Not yet a woman yet more than a little girl, Rae Dodson is caught up in her family's drama. Her hip older sister, Kimmie, whom her mother favors, has moved from New Orleans to join them in Detroit, a city that moves as if in synch with the Stevie Wonder tunes that play giddily from new automobiles fresh off the factory lots. Her bid whist–playing mother is as nervous as ever, and her father's chronic migraines seem less responsive to medication. And while they all occupy the same house, they might as well be living separate lives. When the tenuous peace finally breaks, Rae must decide where her loyalties lie: should she choose her emotionally distant mother, whom she adores, or her affectionate but needy father? Rae does choose and launches into a rich, loving relationship with her dad, for whom she shows a fierce, undying loyalty. But as she matures, she must find a way amid her own budding sexuality to be both Daddy's girl and her own woman.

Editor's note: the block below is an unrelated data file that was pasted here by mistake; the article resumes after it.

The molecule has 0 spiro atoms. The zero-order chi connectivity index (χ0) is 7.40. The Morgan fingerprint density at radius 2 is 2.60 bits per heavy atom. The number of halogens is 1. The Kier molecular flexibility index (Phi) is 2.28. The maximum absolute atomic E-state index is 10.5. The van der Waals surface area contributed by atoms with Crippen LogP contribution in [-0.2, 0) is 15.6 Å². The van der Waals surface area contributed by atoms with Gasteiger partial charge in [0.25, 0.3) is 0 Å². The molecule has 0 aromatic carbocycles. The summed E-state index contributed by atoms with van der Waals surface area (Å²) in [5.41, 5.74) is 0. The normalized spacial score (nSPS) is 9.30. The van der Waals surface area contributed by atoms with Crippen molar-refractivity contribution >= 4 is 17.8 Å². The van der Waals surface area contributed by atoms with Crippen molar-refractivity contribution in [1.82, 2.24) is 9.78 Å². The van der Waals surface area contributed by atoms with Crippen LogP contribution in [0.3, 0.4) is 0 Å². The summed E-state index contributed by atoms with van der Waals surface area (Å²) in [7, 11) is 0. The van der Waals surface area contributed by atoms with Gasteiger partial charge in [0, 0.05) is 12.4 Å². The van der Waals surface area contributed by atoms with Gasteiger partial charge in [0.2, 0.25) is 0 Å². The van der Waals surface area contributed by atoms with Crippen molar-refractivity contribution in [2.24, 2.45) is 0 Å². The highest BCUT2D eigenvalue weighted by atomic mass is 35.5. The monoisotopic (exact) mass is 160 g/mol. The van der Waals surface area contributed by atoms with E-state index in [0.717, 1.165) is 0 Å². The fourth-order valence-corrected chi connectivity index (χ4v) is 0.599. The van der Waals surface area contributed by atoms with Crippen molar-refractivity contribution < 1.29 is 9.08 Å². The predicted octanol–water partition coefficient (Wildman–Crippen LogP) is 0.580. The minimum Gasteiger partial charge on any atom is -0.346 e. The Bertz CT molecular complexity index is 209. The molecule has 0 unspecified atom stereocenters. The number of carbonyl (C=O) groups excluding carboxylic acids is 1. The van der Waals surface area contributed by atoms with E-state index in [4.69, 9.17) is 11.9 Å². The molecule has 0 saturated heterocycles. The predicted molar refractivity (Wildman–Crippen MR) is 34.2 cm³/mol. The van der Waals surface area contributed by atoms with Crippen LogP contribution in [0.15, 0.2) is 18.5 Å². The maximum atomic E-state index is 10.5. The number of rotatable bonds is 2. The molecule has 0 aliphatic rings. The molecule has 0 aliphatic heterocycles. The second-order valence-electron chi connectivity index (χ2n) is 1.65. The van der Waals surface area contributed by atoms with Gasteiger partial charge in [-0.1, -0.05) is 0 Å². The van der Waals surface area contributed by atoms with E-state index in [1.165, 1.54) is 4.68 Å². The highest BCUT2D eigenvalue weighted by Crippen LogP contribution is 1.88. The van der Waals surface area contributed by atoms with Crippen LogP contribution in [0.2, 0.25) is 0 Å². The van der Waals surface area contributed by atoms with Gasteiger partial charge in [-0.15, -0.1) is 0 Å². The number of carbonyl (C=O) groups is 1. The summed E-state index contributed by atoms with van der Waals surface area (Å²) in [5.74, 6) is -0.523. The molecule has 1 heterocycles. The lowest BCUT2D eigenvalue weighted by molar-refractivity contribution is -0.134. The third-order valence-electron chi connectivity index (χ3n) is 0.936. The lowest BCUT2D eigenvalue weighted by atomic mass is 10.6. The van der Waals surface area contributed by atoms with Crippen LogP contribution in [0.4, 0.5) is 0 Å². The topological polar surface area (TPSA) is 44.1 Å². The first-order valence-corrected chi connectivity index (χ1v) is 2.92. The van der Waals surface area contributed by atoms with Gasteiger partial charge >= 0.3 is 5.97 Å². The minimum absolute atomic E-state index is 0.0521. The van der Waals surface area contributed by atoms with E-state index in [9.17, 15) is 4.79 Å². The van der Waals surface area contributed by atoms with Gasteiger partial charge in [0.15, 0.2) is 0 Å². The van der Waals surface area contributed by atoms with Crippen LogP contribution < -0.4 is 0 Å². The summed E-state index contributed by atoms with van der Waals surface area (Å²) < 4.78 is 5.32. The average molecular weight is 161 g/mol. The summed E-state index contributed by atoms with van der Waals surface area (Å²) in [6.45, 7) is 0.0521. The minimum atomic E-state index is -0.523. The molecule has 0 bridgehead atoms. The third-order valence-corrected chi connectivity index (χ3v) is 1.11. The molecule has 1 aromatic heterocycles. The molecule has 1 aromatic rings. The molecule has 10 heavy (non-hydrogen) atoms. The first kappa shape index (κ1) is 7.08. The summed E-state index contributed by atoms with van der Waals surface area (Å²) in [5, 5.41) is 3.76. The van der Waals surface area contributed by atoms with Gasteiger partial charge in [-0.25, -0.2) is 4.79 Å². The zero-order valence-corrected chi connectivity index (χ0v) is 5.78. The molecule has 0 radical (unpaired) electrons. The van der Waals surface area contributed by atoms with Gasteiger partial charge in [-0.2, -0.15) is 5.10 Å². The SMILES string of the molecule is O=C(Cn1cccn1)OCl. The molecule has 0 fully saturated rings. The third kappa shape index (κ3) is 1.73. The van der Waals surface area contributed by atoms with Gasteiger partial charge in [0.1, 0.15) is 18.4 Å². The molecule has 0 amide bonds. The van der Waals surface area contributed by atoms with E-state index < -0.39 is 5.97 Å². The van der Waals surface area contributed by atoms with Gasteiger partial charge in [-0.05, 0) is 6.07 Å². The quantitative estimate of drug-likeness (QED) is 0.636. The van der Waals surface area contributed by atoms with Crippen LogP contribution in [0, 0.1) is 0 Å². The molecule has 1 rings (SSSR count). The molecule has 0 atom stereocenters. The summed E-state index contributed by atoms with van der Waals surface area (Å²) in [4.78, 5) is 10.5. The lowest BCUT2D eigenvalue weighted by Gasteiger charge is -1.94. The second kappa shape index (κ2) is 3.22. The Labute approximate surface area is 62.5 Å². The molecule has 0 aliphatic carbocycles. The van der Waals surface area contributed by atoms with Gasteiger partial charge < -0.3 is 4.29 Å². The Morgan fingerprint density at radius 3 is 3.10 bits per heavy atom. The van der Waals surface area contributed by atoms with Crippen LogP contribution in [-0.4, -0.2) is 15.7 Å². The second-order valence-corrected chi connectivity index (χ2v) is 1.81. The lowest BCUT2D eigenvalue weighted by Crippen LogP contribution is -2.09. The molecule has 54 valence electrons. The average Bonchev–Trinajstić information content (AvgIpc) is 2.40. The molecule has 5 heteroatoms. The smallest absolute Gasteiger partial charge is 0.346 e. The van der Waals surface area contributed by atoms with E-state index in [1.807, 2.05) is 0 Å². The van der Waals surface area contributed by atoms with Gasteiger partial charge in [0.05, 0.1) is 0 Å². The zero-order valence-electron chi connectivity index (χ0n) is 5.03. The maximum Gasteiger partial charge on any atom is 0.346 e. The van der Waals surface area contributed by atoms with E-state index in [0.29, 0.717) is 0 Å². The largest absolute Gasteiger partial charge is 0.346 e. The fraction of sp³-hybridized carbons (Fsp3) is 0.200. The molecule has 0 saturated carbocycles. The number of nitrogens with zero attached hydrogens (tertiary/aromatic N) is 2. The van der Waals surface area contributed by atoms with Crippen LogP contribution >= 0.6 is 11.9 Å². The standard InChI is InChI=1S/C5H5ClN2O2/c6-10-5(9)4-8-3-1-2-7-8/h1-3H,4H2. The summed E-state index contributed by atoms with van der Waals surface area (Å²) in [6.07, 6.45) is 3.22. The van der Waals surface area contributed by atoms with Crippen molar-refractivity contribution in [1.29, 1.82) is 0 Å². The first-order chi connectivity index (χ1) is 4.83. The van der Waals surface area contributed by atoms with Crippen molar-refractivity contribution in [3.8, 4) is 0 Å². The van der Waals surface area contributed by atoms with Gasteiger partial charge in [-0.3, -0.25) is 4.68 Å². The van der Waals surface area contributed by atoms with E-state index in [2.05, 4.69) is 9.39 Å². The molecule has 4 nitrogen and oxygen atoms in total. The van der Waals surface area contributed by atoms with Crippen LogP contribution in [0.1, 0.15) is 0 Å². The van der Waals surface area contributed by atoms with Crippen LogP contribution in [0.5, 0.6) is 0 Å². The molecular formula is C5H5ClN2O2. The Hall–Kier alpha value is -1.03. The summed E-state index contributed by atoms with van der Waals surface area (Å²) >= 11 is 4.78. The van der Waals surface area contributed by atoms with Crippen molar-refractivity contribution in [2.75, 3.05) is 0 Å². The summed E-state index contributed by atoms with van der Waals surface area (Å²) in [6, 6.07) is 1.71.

About the Author
Bridgett M. Davis is an associate professor of English at the City University of New York's Baruch College, where she teaches creative writing and literature. A graduate of Spelman College in Atlanta, she is the director of the award-winning feature film Naked Acts. She lives in Brooklyn, New York, with her husband and son.
“Lyrical...addictive...haunting. This beautiful coming-of-age story and will assuredly capture many hearts.” — Trisha R. Thomas, author of Would I Lie to You?
“Wonderful....In this book...there is...a poignancy that cuts incisively through the tender tissue of family love.” — Elizabeth Strout, author of Amy and Isabelle
“Shifting Through Neutral is a beautifully rendered story by a writer to watch.” — Benilde Little, author of Acting Out and Good Hair
“A vibrant...journey through a young woman’s coming-of-age....Hop in—this novel is a ride well worth taking. — Martha Southgate, author of The Fall of Rome
“A beautifully rendered first novel that captures the complications of children caught between discontented parents with secret lives.” — Washington Post
“A tender telling that made me long for my own father.” — Africana.com
“Richly detailed and intimate…Davis eloquently paints a picture seldom seen: the abiding affection black fathers have for their children.” — Detroit Free Press
“The author’s prose is poignant, like a strong left hook...sad, but endearing...written with precision and skill.” — Atlanta Daily World Celebration of Books Fall 2004